Overlooked Not Overrated: Rayman 3: Hoodlum Havoc at 15.

The Rayman series has a strange lifespan, but one of very consistent quality. The first game was a fun if simple 2D platformer and Rayman 2: The Great Escape is one of the most acclaimed 3D platformers of all time. It’s also one of the most ported games ever and available on everything from PS2 to IOS. A Switch version – given the game and system’s love of ports – wouldn’t be out of the question either. And recently the 2D reboots of Origins and Legends are sublime platforming. Taking the series back from the Rabbids who almost phased Rayman out of his own series. Rayman 3: Hoodlum Havoc is often an overlooked selection of the series. Maybe it was overshadowed by the acclaim of the previous entry or just didn’t receive the attention it deserved, who knows? Regardless, it’s Rayman 3’s 15th anniversary and as someone with a fresh perspective after a recent first playthrough; let’s shine the spotlight on Hoodlum Havoc and see if it deserves some more attention or if it was left behind for a reason. 

Rayman 3: Hoodlum Havoc deviates from Rayman 2 by having a heavier focus on combat opposed to platforming, to its benefit and detriment. Rayman 2 had its fair share of combat but it was pretty simple and mindless. Boiling down to mashing the attack button from a distance to have Rayman throw an energy ball. Rayman 3’s combat isn’t mind-blowing but is more involved. For starters Rayman uses his disembodied hands for battle, giving him a shorter reach and making enemy encounters much more up close and personal (and taking advantage of his design, Rayman 2’s use of energy balls always seemed weird and failing to utilise the character’s design). Enemies can be tackled in multiple ways, either straight on punches, curved fist throws to attack from the side, or with the use of power-ups.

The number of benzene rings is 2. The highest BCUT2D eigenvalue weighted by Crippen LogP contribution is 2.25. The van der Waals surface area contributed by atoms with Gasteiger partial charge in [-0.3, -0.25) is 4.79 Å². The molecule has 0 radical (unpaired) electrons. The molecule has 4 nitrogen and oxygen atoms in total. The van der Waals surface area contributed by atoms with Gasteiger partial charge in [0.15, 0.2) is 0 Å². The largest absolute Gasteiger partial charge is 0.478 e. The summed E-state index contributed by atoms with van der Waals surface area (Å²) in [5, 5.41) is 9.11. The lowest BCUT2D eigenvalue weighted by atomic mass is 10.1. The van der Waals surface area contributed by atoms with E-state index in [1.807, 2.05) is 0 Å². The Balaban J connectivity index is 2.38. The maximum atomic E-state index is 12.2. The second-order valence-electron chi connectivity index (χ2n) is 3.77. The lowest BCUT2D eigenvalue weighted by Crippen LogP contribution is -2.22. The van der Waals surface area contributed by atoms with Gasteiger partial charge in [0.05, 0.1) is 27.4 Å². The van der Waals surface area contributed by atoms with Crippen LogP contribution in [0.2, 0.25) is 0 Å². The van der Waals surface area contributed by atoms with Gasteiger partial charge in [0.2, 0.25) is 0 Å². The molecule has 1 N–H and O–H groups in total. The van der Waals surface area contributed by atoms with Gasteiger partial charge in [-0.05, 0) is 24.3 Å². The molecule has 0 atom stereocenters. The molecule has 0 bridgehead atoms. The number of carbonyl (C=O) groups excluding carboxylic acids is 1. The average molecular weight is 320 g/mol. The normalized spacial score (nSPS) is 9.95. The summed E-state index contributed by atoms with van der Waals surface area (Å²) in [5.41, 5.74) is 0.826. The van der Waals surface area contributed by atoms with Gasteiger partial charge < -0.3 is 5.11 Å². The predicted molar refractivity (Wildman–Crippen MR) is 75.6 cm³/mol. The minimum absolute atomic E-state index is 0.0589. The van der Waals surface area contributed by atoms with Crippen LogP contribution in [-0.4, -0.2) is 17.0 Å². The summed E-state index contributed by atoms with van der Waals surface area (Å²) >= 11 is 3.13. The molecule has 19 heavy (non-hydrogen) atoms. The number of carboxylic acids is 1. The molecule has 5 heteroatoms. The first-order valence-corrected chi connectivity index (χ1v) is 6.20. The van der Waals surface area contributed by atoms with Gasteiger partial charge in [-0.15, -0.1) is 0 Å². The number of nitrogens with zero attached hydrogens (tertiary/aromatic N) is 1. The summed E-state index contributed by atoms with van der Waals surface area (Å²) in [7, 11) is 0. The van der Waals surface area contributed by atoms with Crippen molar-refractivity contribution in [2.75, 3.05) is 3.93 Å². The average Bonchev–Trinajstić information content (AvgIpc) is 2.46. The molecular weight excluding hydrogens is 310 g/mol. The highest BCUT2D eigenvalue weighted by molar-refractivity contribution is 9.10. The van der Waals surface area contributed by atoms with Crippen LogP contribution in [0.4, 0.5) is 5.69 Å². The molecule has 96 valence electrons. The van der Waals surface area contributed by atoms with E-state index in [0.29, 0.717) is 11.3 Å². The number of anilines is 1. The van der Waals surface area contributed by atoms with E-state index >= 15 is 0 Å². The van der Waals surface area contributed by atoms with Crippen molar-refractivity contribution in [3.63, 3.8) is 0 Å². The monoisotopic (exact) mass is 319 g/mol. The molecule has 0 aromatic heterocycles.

Rayman 3 introduces five new power-ups to spice things up beyond what its predecessor introduced. These include a stronger punch to knock down doors, a tornado punch to lower platforms and enemies on stilts, a pair of bear trap like chains that can be used as a hook shot to swing on floating rings and allows you to give enemies THE CLAMPS by attaching to and electrocuting them, a rocket fist that controls similar to the remote control batarang in the Batman: Arkham series and a helicopter hat that allows Rayman to fly.

Rayman 3’s heavier focus on combat came at the expense of pure and platforming based segments.”

These power-ups are timed, with some lasting for a good bit like the clamps while the helicopter hat only lasts a few seconds. The power-ups are a fun addition, if a bit under-integrated. For starters, they don’t last long enough with the helicopter hat lasting a few seconds which makes it seem pointless. There’s no section where a simple bounce pad or something wouldn’t have done the job as effectively and probably faster. Most of the time they do enhance gameplay and are fun to use, but others seemed forced creating noticeable stop and go gameplay. This does tie in with Rayman 3’s biggest fault being the lack of pure platforming.